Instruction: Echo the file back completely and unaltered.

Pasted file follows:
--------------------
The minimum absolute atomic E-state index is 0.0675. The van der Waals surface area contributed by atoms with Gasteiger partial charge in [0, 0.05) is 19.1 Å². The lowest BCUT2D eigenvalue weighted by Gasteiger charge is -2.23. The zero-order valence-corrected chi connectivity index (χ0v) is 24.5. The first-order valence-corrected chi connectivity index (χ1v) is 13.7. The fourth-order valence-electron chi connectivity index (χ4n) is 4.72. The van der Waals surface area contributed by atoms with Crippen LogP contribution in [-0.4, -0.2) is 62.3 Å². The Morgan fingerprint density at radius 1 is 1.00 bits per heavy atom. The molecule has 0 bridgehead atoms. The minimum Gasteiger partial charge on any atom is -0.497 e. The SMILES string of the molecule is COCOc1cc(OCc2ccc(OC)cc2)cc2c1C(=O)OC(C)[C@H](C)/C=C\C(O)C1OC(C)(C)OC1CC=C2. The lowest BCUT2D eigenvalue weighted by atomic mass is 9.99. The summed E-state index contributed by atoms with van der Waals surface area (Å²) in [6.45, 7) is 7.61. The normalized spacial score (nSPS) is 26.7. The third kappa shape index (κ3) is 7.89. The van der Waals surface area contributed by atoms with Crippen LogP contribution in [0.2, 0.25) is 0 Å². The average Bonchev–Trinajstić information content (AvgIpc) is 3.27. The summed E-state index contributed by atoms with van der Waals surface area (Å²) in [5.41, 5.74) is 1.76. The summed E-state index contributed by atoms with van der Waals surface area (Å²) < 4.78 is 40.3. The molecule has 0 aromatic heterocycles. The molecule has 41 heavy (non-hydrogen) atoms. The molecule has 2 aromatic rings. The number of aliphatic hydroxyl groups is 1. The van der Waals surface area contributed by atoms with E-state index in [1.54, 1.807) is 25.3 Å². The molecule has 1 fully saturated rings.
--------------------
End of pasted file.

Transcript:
The minimum absolute atomic E-state index is 0.0675. The van der Waals surface area contributed by atoms with Gasteiger partial charge in [0, 0.05) is 19.1 Å². The lowest BCUT2D eigenvalue weighted by Gasteiger charge is -2.23. The zero-order valence-corrected chi connectivity index (χ0v) is 24.5. The first-order valence-corrected chi connectivity index (χ1v) is 13.7. The fourth-order valence-electron chi connectivity index (χ4n) is 4.72. The van der Waals surface area contributed by atoms with Crippen LogP contribution in [-0.4, -0.2) is 62.3 Å². The Morgan fingerprint density at radius 1 is 1.00 bits per heavy atom. The molecule has 0 bridgehead atoms. The minimum Gasteiger partial charge on any atom is -0.497 e. The SMILES string of the molecule is COCOc1cc(OCc2ccc(OC)cc2)cc2c1C(=O)OC(C)[C@H](C)/C=C\C(O)C1OC(C)(C)OC1CC=C2. The lowest BCUT2D eigenvalue weighted by atomic mass is 9.99. The summed E-state index contributed by atoms with van der Waals surface area (Å²) in [6.45, 7) is 7.61. The normalized spacial score (nSPS) is 26.7. The third kappa shape index (κ3) is 7.89. The van der Waals surface area contributed by atoms with Crippen LogP contribution in [0.2, 0.25) is 0 Å². The average Bonchev–Trinajstić information content (AvgIpc) is 3.27. The summed E-state index contributed by atoms with van der Waals surface area (Å²) in [5.41, 5.74) is 1.76. The summed E-state index contributed by atoms with van der Waals surface area (Å²) < 4.78 is 40.3. The molecule has 0 aromatic heterocycles. The molecule has 41 heavy (non-hydrogen) atoms. The molecule has 2 aromatic rings. The number of aliphatic hydroxyl groups is 1. The van der Waals surface area contributed by atoms with E-state index in [1.54, 1.807) is 25.3 Å². The molecule has 1 fully saturated rings.